• Small Unmanned Aircraft Systems Rule
  • March 10, 2015
  • Law Firm: Holland Hart LLP - Denver Office
  • Although the proposed regulations for unmanned aircraft systems (“UAS”) were due last year, the Department of Transportation’s Federal Aviation Administration (“FAA”) has finally proposed a framework of regulations that would allow routine use of certain small unmanned aircraft systems (“sUAS”) in the National Airspace System (“NAS”) for commercial operations. These proposed regulations would govern any commercial entity that intends to use sUAS in the course of its business and are not restricted to entities whose service is to supply either sUAS or operations of sUAS to commercial entities. The new rules would not apply to model aircraft. In contrast to the popular individualized exemption process that began last spring, authorized by section 333 of the FAA Modernization and Reform Act of 2012 (“FMRA”), these proposed regulations would be generally applicable. Below is a chart showing the operational limitations, operator certification and responsibilities, and aircraft requirements in the sUAS proposed rule, and where they differ, in general, from the section 333 exemptions recently granted. When finalized, the only entities needing an exemption will be those whose need to operate outside of the sUAS regulatory scheme.

    Some of the differences between the proposed rule and the exemptions granted per section 333 are noteworthy. For instance, under the proposed rule, the sUAS could be operated by an “operator” rather than a pilot-in-change (“PIC”). The operator would need to obtain an unmanned aircraft (“UA”) operator certificate with a sUAS rating from the FAA and retake a knowledge test every 24 months. These tests and certificates will be created by the FAA and administered by FAA-approved knowledge testing centers. In recent grants of exemption, the FAA was not swayed by requests to allow a PIC that did not hold at least a private pilot’s license. The proposed rules also relax the visual observer (“VO”) requirement, making the use of a VO optional rather than mandatory as required by the exemptions. Once finalized, the proposed rule will likely streamline the process for many UAS operations.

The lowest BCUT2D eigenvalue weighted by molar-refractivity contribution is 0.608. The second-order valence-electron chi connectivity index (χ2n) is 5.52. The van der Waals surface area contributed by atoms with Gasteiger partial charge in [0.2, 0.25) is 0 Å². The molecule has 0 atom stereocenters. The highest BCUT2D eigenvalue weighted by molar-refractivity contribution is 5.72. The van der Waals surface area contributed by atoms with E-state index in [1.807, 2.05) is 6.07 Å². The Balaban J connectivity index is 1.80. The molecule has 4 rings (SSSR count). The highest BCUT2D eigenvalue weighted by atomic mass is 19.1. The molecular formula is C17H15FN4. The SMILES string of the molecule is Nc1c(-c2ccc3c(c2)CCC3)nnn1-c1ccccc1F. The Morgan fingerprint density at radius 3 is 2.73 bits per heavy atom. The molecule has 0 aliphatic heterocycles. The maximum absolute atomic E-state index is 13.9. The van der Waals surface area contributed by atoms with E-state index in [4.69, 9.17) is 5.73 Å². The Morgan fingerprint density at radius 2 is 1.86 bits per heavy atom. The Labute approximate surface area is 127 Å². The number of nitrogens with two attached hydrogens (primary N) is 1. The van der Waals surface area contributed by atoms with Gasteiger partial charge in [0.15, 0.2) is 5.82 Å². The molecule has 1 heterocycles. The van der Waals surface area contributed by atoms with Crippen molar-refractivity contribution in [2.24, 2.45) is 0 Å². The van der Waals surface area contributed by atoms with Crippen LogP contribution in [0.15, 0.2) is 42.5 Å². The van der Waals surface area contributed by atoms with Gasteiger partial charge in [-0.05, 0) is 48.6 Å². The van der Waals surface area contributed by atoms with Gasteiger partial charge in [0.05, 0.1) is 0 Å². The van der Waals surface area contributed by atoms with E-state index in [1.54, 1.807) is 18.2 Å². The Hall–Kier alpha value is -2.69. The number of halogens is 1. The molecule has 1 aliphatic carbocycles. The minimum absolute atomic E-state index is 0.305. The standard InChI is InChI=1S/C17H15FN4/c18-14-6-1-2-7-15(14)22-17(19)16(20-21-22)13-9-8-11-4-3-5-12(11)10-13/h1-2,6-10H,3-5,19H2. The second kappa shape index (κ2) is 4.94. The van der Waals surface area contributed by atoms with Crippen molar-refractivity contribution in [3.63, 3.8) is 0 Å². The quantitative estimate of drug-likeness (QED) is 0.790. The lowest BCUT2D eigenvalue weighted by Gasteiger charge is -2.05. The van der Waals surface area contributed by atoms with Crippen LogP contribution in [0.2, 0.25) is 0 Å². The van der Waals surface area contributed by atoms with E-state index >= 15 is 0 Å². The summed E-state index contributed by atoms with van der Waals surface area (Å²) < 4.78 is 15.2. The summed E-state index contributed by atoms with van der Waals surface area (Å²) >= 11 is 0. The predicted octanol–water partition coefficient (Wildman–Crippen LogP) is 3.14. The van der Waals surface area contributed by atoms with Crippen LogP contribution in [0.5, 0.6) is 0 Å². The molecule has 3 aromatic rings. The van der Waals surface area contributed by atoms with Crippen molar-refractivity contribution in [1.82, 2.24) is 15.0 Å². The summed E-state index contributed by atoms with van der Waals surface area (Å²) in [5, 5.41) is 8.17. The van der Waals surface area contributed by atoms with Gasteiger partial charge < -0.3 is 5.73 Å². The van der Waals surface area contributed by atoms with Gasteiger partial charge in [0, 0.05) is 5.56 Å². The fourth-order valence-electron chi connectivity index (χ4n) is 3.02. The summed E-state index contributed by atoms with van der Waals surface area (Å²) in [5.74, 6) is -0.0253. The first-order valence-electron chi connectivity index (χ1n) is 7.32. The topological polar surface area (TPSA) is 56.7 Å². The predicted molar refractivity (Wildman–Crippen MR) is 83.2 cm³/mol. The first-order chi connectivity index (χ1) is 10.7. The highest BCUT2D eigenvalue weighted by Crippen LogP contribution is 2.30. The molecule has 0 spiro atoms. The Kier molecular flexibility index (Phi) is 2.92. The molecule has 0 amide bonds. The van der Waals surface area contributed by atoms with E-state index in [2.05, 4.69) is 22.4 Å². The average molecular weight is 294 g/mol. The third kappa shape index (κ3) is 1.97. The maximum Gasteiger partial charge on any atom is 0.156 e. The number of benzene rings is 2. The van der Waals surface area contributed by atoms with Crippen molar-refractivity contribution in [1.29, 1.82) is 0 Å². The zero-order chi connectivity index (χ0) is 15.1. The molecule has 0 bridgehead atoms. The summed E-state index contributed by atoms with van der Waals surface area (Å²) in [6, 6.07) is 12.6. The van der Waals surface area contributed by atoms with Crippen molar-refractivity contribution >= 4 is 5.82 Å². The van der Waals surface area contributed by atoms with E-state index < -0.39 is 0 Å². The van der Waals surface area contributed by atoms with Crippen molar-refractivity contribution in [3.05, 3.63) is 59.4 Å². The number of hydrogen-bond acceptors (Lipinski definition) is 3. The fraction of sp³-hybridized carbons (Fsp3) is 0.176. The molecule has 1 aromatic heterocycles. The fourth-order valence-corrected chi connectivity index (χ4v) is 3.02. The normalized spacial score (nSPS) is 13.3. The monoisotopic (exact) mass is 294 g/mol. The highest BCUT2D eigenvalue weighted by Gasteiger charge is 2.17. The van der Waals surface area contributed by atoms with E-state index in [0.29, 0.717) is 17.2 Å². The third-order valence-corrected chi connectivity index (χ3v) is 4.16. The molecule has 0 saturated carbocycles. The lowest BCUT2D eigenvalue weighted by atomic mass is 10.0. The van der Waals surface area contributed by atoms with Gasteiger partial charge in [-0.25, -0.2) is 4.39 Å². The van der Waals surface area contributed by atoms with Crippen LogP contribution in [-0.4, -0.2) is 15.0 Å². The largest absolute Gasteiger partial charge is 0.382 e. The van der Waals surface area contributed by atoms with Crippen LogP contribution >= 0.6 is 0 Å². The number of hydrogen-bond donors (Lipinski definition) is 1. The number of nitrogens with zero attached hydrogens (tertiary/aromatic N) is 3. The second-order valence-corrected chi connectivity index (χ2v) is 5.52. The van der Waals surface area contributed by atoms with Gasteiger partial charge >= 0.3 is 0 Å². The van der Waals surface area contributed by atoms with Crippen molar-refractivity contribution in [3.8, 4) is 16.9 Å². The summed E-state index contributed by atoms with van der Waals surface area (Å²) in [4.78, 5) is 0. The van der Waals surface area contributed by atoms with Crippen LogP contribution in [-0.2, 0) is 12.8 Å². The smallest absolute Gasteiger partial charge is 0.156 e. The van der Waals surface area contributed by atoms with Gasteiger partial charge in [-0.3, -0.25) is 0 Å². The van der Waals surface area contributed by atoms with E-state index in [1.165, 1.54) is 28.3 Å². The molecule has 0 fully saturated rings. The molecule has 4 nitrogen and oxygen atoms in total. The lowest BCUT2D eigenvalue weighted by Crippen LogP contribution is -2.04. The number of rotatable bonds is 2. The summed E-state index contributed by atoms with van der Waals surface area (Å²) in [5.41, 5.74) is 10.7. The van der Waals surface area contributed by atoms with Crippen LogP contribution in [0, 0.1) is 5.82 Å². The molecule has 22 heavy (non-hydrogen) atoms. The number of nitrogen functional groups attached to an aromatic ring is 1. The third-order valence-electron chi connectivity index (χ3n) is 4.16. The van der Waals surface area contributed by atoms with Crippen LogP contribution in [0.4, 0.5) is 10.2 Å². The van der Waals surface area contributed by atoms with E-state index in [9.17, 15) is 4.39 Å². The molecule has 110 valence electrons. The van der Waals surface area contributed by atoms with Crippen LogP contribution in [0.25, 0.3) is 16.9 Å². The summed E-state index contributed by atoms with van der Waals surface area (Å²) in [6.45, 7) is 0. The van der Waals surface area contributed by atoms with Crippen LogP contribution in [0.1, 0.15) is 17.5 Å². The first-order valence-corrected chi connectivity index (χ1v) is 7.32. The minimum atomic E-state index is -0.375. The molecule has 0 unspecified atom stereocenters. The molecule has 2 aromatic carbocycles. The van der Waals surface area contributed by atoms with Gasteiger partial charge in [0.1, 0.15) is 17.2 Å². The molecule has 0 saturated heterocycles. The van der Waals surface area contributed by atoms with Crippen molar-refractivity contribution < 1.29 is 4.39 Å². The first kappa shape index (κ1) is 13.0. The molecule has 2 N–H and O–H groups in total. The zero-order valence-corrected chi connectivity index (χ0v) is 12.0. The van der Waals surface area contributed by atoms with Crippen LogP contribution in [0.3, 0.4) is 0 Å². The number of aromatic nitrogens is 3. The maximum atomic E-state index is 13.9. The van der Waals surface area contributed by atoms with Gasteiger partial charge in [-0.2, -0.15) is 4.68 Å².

Another interesting aspect of the proposed rule is the estimate of the regulatory costs associated with sUAS operations. Entities wanting to use sUAS for commercial purposes now will need to weigh the cost of the current section 333 exemption process against the costs of waiting until the rule is finalized (which may not be until 2017).

    Comments will be accepted for 60 days from the date of publication in the Federal Register. The FAA will also hold public meetings to allow for other opportunities to provide feedback on the proposed regulations. Industry will want to weigh in on whether operations should be allowed beyond the visual line of sight (“VLOS”), the feasibility of micro UAS (“mUAS”) rules, and whether the FAA knowledge test and certification is sufficient for sUAS operators.

     

    Limitations, Certifications, Requirements

    Proposed sUAS Rule

    Section 333 Exemptions

    *Significant changes denoted in red text below.

    Maximum weight for unmanned aircraft

    55 lbs. (25 kg)

    55 lbs.

    Visual line-of-sight requirements  

    The UA must remain within VLOS of the operator or visual observer.

    The PIC and/or the VO must maintain VLOS at all times.

    Distance between operator and unmanned aircraft

    Operator must be capable of seeing the aircraft with vision unaided by any device other than corrective lenses.

    PIC to be able to use human vision unaided by any device other than corrective lenses.

    Operations over any persons not directly involved in the operation

    Small unmanned aircraft may not operate over any persons not directly involved in the operation.

    PIC must operate the UA with appropriate distance from nonparticipants in accordance with 14 C.F.R. § 91.119.

    Time of day for operations

    Daylight-only operations.

    Daylight-only operations.

    Yield requirements

    Must yield right-of-way to all other aircraft.

    Must avoid and yield right-of-way to all manned aircraft.

    Use of visual observer

    May use VO but not required.

    VO required.

    “See-and-avoid” requirement

    First-person view camera cannot satisfy “see-and-avoid” requirement, but can be used as long as requirement is satisfied in other ways.